Here's why JDS Uniphase (Nasdaq: JDSU) might be cheaper than you think.

In the daily noise machine of CNBC, analyst estimates, and quarterly announcements, investors are inundated with talking heads obsessing over earnings-per-share figures.

Earnings, or net income, is an accounting construction that is the basis for the price-to-earnings ratio, the most popular way of measuring how cheap or expensive a stock is.

But free cash flow -- the amount of cash a company earns on its operations minus what it spends on them -- is another, oftentimes more accurate measure of earnings, and it's one that can give you an advantage.

How JDSU stacks up
If JDSU tends to generate more free cash flow than net income, there's a good chance earnings-per-share figures understate its profitability and overstate its price tag. Conversely, if JDSU consistently generates less free cash flow than net income, it may be less profitable and more expensive than it appears.

This graph compares JDSU's historical net income to free cash flow. (I omitted various gains and charges such as tax deferrals, restructurings, and benefits related to stock options.)

Source: Capital IQ, a division of Standard & Poor's, and author's calculations.

As you can see, JDSU has a tendency to produce more free cash flow than net income.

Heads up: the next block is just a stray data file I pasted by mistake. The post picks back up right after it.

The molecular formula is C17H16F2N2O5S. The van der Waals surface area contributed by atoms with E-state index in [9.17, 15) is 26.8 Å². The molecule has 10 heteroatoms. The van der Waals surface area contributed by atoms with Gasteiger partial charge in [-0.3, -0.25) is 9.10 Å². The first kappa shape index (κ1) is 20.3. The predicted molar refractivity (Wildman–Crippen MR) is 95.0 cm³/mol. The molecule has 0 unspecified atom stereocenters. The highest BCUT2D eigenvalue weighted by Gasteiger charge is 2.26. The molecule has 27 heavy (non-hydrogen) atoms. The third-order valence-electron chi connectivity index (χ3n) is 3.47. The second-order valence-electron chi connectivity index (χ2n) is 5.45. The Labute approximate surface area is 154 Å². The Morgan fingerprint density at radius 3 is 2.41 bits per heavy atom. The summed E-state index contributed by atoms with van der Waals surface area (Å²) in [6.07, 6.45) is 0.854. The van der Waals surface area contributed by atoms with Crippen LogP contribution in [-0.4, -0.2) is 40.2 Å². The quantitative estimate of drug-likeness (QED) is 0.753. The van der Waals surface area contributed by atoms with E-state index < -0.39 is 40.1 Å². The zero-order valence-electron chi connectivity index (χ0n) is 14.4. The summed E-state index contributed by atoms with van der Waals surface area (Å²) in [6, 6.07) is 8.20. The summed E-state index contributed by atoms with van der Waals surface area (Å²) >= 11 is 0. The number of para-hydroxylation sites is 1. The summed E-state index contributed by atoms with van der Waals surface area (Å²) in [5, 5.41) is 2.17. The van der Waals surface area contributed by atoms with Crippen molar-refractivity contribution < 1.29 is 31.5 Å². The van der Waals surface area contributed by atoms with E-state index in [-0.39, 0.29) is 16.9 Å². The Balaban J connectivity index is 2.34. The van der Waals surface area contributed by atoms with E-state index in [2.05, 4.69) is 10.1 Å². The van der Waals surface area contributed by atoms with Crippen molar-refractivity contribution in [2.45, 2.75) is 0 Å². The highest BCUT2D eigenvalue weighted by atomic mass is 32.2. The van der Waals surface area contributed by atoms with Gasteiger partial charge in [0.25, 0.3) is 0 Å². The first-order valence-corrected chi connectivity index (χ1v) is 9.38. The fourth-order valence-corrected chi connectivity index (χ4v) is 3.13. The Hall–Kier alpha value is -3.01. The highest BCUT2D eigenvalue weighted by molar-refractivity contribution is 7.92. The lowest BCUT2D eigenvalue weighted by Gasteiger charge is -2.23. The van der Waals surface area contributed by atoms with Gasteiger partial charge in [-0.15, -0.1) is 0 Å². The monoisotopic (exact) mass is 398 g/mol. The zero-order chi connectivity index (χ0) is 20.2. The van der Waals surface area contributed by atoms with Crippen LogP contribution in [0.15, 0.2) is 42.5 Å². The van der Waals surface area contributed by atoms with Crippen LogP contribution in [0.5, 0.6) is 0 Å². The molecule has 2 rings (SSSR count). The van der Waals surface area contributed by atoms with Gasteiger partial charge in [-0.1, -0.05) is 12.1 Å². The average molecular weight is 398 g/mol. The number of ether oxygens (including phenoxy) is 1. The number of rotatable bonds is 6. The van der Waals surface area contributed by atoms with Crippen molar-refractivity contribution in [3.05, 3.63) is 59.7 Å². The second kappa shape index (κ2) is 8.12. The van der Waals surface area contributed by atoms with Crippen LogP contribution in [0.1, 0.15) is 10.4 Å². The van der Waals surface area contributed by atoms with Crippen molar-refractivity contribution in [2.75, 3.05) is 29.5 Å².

This means that the standard price-to-earnings multiple investors use to judge companies may overstate its price tag.

Let's also examine JDSU alongside a few of its peers, larger customers, and competitors for additional context.


Price-to-Earnings Ratio

Adjusted Price-to-Free-Cash-Flow Ratio




Brocade Communications (Nasdaq: BRCD)



Juniper Networks (NYSE: JNPR)



Tellabs (Nasdaq: TLAB)






JDSU's price-to-earnings ratio is "N/A" because it has negative net income. It is, however, producing free cash flow. Trading at more than 154 times free cash flow, JDSU isn't cheap, but it's probably cheaper than many investors realize.

Ilan Moscovitz doesn't own shares of any company mentioned. Polycom is a Motley Fool Rule Breakers recommendation. Try any of our Foolish newsletter services free for 30 days. True to its name, The Motley Fool is made up of a motley assortment of writers and analysts, each with a unique perspective; sometimes we agree, sometimes we disagree, but we all believe in the power of learning from each other through our Foolish community. The Motley Fool has a disclosure policy.